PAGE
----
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J.D. Zornes: Outstanding Professional/Business Man
By Adam Zornes, written with his brother Kyle
I don't get back home that often, so don't feel bad if you don't remember me. If it helps, try to imagine me clean shaven, half my age, and about a hundred pounds lighter.
My mother and brother are the public speakers of the family. I take after my father, the more shy and reserved type -- just what you want in an attorney. That being said, he has always been there for me. When Mom asked me to come up here and introduce him, I jumped at the chance to say a few things he'd be too modest to mention.
My father was raised in and around Winchester, KY, the son of a linesman and a clerk at the Army Depot, with roots on all sides in the mines of the Eastern Kentucky mountains. In the normal course of things, he might have followed in his father's footsteps. But the struggle of generations working on the land or under it, with calloused hands and aching backs, brought a chance for a different kind of challenge.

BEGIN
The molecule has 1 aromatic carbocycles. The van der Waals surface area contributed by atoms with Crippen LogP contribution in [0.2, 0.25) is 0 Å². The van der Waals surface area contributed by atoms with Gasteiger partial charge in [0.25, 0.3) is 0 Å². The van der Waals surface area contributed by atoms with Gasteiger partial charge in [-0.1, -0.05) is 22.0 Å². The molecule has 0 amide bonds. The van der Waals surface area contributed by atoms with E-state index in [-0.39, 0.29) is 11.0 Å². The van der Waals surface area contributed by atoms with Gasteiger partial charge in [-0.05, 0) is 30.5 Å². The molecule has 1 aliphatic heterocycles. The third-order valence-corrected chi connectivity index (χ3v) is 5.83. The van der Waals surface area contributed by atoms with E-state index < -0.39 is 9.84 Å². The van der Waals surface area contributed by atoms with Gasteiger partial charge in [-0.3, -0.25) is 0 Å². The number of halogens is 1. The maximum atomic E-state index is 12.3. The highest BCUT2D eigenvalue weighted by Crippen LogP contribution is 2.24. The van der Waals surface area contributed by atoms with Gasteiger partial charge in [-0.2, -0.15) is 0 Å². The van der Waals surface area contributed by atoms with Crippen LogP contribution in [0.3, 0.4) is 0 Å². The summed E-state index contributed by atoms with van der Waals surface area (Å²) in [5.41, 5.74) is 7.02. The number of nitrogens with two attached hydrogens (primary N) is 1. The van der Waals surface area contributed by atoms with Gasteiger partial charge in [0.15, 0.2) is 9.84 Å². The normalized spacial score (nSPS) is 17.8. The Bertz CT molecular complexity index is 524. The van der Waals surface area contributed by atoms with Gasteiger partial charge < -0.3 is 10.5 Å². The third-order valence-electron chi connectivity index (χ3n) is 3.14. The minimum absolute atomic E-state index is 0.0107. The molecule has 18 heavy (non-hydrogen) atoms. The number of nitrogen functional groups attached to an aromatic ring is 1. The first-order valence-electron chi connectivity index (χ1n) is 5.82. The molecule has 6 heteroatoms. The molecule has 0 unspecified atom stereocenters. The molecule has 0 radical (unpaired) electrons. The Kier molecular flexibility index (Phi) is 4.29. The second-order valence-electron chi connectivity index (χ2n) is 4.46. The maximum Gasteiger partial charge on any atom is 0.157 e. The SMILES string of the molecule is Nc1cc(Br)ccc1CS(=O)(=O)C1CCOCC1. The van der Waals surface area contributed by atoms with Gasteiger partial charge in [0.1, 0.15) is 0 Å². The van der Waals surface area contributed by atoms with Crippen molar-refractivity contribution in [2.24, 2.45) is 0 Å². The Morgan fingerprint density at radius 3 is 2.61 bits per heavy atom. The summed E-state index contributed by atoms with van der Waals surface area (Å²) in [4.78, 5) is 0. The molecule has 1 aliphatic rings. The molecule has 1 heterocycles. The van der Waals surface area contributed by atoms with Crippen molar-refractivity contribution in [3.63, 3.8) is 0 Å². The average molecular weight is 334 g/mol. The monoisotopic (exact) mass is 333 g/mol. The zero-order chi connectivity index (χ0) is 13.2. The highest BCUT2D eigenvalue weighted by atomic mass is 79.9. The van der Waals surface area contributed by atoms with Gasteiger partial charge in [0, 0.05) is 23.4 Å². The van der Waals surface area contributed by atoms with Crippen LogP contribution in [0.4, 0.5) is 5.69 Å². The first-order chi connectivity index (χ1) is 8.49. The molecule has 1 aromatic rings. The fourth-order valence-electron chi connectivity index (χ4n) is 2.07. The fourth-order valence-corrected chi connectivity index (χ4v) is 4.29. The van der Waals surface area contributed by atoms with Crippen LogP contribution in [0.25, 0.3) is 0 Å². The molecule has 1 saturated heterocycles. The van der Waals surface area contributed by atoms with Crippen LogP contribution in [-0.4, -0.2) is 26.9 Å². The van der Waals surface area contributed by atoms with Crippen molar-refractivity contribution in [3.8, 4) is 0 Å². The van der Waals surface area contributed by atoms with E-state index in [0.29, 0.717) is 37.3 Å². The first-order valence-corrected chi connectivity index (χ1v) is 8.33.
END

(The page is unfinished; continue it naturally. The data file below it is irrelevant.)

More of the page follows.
Higher education. My grandmother was determined that he take the opportunity, proud he'd be the first in his family. He still spent summers learning the lessons of honest labour in the fields or factories or up on roofs, working jobs my grandfather helped pick, to remind him that school may be hard work, but sweating in the July sun is harder.
But the rest of the time he read books and wrote papers and found love, and graduated with an eminently practical degree in Political Science. With that and two quarters, you could get a gallon of gas in 1975.